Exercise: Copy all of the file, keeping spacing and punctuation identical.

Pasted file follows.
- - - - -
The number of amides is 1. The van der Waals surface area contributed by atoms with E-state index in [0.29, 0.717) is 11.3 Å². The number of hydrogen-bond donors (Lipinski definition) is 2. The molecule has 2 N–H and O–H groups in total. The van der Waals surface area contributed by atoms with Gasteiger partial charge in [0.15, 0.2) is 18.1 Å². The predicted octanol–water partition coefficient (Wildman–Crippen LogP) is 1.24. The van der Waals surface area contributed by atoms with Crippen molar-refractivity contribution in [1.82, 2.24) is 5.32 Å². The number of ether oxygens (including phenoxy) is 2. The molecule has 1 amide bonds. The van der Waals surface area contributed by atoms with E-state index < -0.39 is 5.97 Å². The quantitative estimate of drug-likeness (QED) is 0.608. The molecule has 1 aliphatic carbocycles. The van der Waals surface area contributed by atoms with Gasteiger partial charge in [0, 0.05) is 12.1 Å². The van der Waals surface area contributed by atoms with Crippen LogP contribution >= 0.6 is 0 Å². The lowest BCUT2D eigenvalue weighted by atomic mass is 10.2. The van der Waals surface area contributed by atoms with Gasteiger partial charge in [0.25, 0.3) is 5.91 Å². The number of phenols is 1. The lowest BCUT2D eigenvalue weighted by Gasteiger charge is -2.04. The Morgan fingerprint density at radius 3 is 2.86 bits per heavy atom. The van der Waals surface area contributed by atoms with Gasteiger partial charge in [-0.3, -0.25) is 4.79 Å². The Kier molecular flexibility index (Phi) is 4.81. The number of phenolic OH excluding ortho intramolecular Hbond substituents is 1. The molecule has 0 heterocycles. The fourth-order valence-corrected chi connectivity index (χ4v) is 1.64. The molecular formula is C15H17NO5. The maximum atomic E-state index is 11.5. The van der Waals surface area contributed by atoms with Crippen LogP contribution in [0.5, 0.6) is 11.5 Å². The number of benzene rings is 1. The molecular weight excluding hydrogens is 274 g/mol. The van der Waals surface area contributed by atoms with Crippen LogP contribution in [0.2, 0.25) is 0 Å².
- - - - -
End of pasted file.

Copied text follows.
The number of amides is 1. The van der Waals surface area contributed by atoms with E-state index in [0.29, 0.717) is 11.3 Å². The number of hydrogen-bond donors (Lipinski definition) is 2. The molecule has 2 N–H and O–H groups in total. The van der Waals surface area contributed by atoms with Gasteiger partial charge in [0.15, 0.2) is 18.1 Å². The predicted octanol–water partition coefficient (Wildman–Crippen LogP) is 1.24. The van der Waals surface area contributed by atoms with Crippen molar-refractivity contribution in [1.82, 2.24) is 5.32 Å². The number of ether oxygens (including phenoxy) is 2. The molecule has 1 amide bonds. The van der Waals surface area contributed by atoms with E-state index < -0.39 is 5.97 Å². The quantitative estimate of drug-likeness (QED) is 0.608. The molecule has 1 aliphatic carbocycles. The van der Waals surface area contributed by atoms with Gasteiger partial charge in [0, 0.05) is 12.1 Å². The van der Waals surface area contributed by atoms with Crippen LogP contribution >= 0.6 is 0 Å². The lowest BCUT2D eigenvalue weighted by atomic mass is 10.2. The van der Waals surface area contributed by atoms with Gasteiger partial charge in [0.25, 0.3) is 5.91 Å². The number of phenols is 1. The lowest BCUT2D eigenvalue weighted by Gasteiger charge is -2.04. The Morgan fingerprint density at radius 3 is 2.86 bits per heavy atom. The van der Waals surface area contributed by atoms with Gasteiger partial charge in [-0.3, -0.25) is 4.79 Å². The Kier molecular flexibility index (Phi) is 4.81. The number of phenolic OH excluding ortho intramolecular Hbond substituents is 1. The molecule has 0 heterocycles. The fourth-order valence-corrected chi connectivity index (χ4v) is 1.64. The molecular formula is C15H17NO5. The maximum atomic E-state index is 11.5. The van der Waals surface area contributed by atoms with Crippen LogP contribution in [0.5, 0.6) is 11.5 Å². The number of benzene rings is 1. The molecular weight excluding hydrogens is 274 g/mol. The van der Waals surface area contributed by atoms with Crippen LogP contribution in [0.2, 0.25) is 0 Å².